The first two preferences are referred to as attitudes and describe our general orientation of interest with the external world, people, and activities (Extraversion) or the internal world, thoughts and feelings (Introversion).
We all use both of these approaches to the world with varying intensities at different times, but most of us have an overall preference that we use most of the time.
The second pair of preferences are referred to as the rational functions, how we make decisions, how we judge a situation.
Thinking is objective and logical, with personal feelings put aside until a detached, analytical decision has been made.
Feeling is subjective, based on personal values and consideration of others affected by the decision.
Both are rational, judging processes and we all have the capacity to use both functions. However, we all have a preference: where we go to first in making our decisions.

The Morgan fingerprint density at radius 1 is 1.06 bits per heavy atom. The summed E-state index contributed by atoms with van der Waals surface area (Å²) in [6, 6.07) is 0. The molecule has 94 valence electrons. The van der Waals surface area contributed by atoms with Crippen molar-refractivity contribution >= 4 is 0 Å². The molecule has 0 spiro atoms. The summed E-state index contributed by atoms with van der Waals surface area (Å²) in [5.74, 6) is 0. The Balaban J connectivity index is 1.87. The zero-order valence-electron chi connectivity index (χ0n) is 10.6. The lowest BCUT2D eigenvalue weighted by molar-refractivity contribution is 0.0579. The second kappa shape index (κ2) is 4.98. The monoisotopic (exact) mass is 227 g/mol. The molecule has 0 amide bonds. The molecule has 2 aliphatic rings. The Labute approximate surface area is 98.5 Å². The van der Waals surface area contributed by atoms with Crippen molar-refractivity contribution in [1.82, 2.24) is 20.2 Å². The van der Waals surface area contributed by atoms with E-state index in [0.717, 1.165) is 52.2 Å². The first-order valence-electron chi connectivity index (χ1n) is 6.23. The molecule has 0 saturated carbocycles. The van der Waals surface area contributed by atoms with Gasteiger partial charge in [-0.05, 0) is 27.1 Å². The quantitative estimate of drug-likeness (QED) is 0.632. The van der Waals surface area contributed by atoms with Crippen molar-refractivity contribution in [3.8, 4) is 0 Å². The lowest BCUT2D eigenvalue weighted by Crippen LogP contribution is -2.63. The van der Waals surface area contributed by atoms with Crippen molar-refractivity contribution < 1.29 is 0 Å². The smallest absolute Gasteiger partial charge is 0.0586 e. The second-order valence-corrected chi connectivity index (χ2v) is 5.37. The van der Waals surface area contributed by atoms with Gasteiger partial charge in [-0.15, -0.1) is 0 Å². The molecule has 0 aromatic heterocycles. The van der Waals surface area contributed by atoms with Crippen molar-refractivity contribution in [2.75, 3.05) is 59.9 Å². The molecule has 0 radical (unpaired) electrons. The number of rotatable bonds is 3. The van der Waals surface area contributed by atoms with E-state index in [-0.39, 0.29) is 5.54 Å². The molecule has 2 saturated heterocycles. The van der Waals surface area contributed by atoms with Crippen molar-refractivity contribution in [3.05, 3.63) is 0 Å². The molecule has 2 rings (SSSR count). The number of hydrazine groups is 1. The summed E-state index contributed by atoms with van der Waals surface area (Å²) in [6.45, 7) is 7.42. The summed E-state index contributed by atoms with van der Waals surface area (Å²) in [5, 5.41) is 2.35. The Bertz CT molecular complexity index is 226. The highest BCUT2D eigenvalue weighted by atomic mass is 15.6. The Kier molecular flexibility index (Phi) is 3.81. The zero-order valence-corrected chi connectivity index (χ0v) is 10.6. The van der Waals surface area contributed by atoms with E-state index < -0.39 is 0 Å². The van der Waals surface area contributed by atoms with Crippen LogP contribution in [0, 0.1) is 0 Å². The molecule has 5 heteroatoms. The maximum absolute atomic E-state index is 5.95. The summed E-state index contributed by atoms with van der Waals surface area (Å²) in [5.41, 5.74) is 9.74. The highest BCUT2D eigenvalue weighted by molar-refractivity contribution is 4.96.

The final pair of preferences were referred to by Jung as the irrational functions. This doesn’t mean illogical, simply more instinctive. It’s how we perceive, the way we take in information.
Sensing takes in information in bits and pieces, depends on all five senses ,and is clear and practical. It’s like building a jigsaw puzzle out of the here and now.
Intuition is typically more future-oriented and more conceptual, forming patterns to make new connections. It’s that sixth-sense feeling that appears like a ‘hunch’.
Sensation establishes what is actually present, thinking enables us to recognise its meaning, feeling tells us its value, and intuition points to possibilities…